Former first lady Betty Ford, left, took the rare step of discussing her breast cancer diagnosis. (AP)
Grand Rapids— As the daughter of Betty Ford, the woman credited with changing American attitudes toward breast cancer, Susan Ford Bales wondered: What was her risk for the disease?
About a year ago, after her mother’s death, Bales decided to see if she had inherited one of the BRCA gene mutations that carry a sharply increased risk of breast cancer.
“I had the genetic test done,” she said. “I don’t carry the gene.”
Bales, the daughter of former President Gerald R. Ford and first lady Betty Ford, discussed her genetic risks in an interview recently after taking part in a breast cancer seminar sponsored by Spectrum Health at DeVos Place in Grand Rapids.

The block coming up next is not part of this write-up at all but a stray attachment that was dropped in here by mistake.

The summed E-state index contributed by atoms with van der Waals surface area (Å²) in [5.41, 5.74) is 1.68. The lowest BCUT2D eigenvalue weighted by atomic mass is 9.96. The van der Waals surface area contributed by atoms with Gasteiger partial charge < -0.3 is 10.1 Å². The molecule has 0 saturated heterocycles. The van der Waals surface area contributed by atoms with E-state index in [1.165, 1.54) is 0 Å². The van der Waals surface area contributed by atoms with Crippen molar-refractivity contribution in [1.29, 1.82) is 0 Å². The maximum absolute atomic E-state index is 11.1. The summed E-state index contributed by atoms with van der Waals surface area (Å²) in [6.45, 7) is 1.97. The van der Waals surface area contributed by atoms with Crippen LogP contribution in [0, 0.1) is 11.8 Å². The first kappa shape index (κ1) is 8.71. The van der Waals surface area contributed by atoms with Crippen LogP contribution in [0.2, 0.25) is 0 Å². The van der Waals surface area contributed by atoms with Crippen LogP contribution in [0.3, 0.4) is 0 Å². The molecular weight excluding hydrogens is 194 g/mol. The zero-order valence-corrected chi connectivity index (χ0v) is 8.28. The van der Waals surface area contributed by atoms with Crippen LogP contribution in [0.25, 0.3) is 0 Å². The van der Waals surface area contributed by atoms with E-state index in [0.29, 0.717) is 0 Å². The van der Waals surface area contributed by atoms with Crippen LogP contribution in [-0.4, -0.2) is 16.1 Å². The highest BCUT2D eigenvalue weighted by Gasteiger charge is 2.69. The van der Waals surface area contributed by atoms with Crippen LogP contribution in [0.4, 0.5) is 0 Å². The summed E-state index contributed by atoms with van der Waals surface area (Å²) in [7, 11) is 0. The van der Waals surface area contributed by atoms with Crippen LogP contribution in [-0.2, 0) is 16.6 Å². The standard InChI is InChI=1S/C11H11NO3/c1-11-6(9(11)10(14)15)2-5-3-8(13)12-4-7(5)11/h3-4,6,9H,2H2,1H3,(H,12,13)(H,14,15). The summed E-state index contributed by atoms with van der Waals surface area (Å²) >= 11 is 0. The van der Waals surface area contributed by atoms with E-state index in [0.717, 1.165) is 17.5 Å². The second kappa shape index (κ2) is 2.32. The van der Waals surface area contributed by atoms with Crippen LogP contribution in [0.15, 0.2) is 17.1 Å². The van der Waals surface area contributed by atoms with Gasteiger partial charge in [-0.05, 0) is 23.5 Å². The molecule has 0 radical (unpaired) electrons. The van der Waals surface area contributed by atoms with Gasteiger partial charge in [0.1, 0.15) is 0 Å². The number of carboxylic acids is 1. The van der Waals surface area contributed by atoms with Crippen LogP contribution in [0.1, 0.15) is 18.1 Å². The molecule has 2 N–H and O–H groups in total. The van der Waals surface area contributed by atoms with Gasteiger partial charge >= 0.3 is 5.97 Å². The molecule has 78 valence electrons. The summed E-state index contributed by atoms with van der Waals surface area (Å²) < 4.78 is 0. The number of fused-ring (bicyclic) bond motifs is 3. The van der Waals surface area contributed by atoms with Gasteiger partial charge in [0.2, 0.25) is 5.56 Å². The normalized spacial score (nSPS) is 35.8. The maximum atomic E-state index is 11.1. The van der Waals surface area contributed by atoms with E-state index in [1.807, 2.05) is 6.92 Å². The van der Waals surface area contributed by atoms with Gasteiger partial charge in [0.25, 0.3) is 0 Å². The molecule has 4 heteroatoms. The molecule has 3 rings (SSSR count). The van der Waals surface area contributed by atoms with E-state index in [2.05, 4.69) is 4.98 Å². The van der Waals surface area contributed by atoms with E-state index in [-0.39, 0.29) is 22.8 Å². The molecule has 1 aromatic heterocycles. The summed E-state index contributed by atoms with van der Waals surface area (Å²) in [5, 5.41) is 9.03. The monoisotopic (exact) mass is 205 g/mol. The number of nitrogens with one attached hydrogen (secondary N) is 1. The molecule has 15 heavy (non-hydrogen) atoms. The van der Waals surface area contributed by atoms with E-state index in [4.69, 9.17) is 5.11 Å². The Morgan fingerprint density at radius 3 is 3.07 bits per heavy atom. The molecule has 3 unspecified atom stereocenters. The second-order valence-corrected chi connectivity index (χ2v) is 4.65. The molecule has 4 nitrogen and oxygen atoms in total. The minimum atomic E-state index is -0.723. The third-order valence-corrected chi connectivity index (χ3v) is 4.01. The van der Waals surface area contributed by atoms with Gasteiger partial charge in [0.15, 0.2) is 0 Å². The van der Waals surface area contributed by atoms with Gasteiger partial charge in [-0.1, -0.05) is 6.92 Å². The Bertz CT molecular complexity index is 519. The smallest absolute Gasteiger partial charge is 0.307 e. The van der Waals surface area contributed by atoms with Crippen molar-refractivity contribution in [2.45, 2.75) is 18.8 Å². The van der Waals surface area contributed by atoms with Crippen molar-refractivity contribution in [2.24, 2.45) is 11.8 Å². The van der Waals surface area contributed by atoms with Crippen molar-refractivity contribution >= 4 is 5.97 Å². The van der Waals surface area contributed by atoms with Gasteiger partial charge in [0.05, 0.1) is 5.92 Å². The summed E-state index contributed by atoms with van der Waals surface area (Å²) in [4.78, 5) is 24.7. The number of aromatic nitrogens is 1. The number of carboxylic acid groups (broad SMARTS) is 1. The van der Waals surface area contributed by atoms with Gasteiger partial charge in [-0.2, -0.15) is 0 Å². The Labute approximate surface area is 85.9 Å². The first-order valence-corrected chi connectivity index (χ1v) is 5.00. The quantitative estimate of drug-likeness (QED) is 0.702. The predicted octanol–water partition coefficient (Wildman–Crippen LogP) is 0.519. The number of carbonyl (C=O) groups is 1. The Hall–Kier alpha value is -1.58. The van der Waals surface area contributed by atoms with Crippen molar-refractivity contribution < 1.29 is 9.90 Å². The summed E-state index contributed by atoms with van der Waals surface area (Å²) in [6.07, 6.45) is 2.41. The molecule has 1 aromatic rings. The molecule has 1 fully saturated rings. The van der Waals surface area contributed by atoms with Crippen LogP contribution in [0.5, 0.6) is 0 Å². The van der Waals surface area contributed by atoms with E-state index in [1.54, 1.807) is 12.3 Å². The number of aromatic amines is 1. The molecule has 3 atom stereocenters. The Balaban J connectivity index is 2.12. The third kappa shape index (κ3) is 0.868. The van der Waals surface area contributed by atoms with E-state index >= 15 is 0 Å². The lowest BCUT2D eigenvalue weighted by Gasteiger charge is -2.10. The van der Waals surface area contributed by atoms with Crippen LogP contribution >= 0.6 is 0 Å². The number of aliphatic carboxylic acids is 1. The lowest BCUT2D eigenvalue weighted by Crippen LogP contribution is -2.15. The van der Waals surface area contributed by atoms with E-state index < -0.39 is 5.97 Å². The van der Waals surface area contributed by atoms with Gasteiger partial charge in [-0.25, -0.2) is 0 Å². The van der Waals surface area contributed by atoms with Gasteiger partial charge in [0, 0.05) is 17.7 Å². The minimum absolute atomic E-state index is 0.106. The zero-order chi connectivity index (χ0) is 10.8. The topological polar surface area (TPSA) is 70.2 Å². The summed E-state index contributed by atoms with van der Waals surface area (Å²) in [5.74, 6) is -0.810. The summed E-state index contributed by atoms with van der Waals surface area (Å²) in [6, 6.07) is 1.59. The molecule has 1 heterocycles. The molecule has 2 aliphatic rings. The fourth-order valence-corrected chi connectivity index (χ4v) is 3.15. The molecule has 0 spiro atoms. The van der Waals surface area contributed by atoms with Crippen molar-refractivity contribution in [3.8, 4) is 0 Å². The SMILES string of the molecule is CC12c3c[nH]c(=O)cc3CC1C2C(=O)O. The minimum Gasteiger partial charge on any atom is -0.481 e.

When she learned her test result, Bales said, “I was ecstatic.”
Her concern was not just for herself but for also her two daughters and her granddaughter. If she carried the gene mutation, she could have passed it on to them. To know she was not a carrier was a big relief.
“I could still get breast cancer. It takes my numbers down some,” she said.
Betty Ford, who died July 8, 2011, was never tested for a breast cancer gene mutation, Bales said.
The average American woman has a 12.5 percent lifetime risk of developing breast cancer, said Dr. Judy Hiemenga, a geneticist with Spectrum Health.
Most cases are diagnosed in women who have no family history of the disease. But those who carry the BRCA 1 and 2 genes face risks of 50-85 percent. Many of those who carry the abnormal genes eventually opt for a double mastectomy to prevent cancer, Hiemenga said.
Bales advised those worried about their risks to talk to a genetics counselor about whether to be tested.
Speaking at the seminar, she recalled how her parents discussed whether her mother should talk publicly about her breast cancer — or even mention the word “breast” in public — when she was diagnosed in 1974. Betty Ford said it was time to end the silence about the disease.
“In an instant, Betty Ford changed the history of women’s health,” Bales said.